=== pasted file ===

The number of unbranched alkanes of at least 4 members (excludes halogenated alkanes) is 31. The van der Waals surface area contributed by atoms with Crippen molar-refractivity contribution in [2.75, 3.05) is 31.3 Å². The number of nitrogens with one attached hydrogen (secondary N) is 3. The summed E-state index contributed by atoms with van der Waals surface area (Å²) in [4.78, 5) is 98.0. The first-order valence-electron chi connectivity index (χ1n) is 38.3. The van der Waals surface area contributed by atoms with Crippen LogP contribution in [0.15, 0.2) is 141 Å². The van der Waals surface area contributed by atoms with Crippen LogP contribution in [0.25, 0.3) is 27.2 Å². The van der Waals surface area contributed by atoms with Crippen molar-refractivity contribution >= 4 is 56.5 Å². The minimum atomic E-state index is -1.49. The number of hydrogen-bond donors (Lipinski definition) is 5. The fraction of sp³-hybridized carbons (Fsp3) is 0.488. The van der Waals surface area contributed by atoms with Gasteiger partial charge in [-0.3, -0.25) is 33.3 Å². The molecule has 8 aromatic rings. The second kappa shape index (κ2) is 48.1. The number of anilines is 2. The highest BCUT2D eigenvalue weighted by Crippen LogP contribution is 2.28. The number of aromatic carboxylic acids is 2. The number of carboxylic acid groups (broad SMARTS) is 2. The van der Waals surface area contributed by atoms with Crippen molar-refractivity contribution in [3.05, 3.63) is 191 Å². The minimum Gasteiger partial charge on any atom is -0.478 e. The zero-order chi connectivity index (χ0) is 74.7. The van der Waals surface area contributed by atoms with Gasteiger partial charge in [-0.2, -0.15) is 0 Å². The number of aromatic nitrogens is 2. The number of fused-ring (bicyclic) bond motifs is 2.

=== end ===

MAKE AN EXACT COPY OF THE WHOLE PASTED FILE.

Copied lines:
The number of unbranched alkanes of at least 4 members (excludes halogenated alkanes) is 31. The van der Waals surface area contributed by atoms with Crippen molar-refractivity contribution in [2.75, 3.05) is 31.3 Å². The number of nitrogens with one attached hydrogen (secondary N) is 3. The summed E-state index contributed by atoms with van der Waals surface area (Å²) in [4.78, 5) is 98.0. The first-order valence-electron chi connectivity index (χ1n) is 38.3. The van der Waals surface area contributed by atoms with Crippen LogP contribution in [0.15, 0.2) is 141 Å². The van der Waals surface area contributed by atoms with Crippen LogP contribution in [0.25, 0.3) is 27.2 Å². The van der Waals surface area contributed by atoms with Crippen molar-refractivity contribution >= 4 is 56.5 Å². The minimum atomic E-state index is -1.49. The number of hydrogen-bond donors (Lipinski definition) is 5. The fraction of sp³-hybridized carbons (Fsp3) is 0.488. The van der Waals surface area contributed by atoms with Gasteiger partial charge in [-0.3, -0.25) is 33.3 Å². The molecule has 8 aromatic rings. The second kappa shape index (κ2) is 48.1. The number of anilines is 2. The highest BCUT2D eigenvalue weighted by Crippen LogP contribution is 2.28. The number of aromatic carboxylic acids is 2. The number of carboxylic acid groups (broad SMARTS) is 2. The van der Waals surface area contributed by atoms with Crippen molar-refractivity contribution in [3.05, 3.63) is 191 Å². The minimum Gasteiger partial charge on any atom is -0.478 e. The zero-order chi connectivity index (χ0) is 74.7. The van der Waals surface area contributed by atoms with Gasteiger partial charge in [-0.2, -0.15) is 0 Å². The number of aromatic nitrogens is 2. The number of fused-ring (bicyclic) bond motifs is 2.